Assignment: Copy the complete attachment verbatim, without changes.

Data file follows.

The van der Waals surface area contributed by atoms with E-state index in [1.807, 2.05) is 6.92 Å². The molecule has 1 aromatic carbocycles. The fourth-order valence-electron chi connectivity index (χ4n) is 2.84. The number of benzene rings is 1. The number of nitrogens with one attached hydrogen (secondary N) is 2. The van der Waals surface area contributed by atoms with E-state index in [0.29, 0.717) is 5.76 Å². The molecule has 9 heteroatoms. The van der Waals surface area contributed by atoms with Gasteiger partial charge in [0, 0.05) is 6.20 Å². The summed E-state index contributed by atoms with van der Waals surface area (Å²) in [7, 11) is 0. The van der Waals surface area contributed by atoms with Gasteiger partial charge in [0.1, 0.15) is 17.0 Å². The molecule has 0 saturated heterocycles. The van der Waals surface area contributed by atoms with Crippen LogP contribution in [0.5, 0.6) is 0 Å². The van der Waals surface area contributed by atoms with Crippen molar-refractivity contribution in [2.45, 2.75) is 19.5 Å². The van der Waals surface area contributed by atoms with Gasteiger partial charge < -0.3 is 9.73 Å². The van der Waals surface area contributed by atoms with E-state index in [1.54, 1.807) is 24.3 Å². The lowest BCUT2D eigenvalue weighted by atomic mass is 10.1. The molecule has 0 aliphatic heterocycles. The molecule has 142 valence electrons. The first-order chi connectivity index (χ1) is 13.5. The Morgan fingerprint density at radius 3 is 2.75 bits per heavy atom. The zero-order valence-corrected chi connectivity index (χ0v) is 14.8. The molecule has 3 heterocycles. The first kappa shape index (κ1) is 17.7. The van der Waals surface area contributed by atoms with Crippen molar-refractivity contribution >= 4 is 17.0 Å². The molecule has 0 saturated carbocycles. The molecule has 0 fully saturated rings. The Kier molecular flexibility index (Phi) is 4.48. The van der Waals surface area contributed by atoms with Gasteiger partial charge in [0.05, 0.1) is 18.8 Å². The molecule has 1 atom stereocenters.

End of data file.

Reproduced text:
The van der Waals surface area contributed by atoms with E-state index in [1.807, 2.05) is 6.92 Å². The molecule has 1 aromatic carbocycles. The fourth-order valence-electron chi connectivity index (χ4n) is 2.84. The number of benzene rings is 1. The number of nitrogens with one attached hydrogen (secondary N) is 2. The van der Waals surface area contributed by atoms with E-state index in [0.29, 0.717) is 5.76 Å². The molecule has 9 heteroatoms. The van der Waals surface area contributed by atoms with Gasteiger partial charge in [0, 0.05) is 6.20 Å². The summed E-state index contributed by atoms with van der Waals surface area (Å²) in [7, 11) is 0. The van der Waals surface area contributed by atoms with Gasteiger partial charge in [0.1, 0.15) is 17.0 Å². The molecule has 0 saturated heterocycles. The van der Waals surface area contributed by atoms with Crippen LogP contribution in [0.5, 0.6) is 0 Å². The van der Waals surface area contributed by atoms with Crippen molar-refractivity contribution in [2.45, 2.75) is 19.5 Å². The van der Waals surface area contributed by atoms with Gasteiger partial charge < -0.3 is 9.73 Å². The van der Waals surface area contributed by atoms with E-state index in [1.54, 1.807) is 24.3 Å². The lowest BCUT2D eigenvalue weighted by atomic mass is 10.1. The molecule has 0 aliphatic heterocycles. The molecule has 142 valence electrons. The first-order chi connectivity index (χ1) is 13.5. The Morgan fingerprint density at radius 3 is 2.75 bits per heavy atom. The zero-order valence-corrected chi connectivity index (χ0v) is 14.8. The molecule has 3 heterocycles. The first kappa shape index (κ1) is 17.7. The van der Waals surface area contributed by atoms with Crippen molar-refractivity contribution >= 4 is 17.0 Å². The molecule has 0 saturated carbocycles. The molecule has 0 fully saturated rings. The Kier molecular flexibility index (Phi) is 4.48. The van der Waals surface area contributed by atoms with Gasteiger partial charge in [0.05, 0.1) is 18.8 Å². The molecule has 1 atom stereocenters.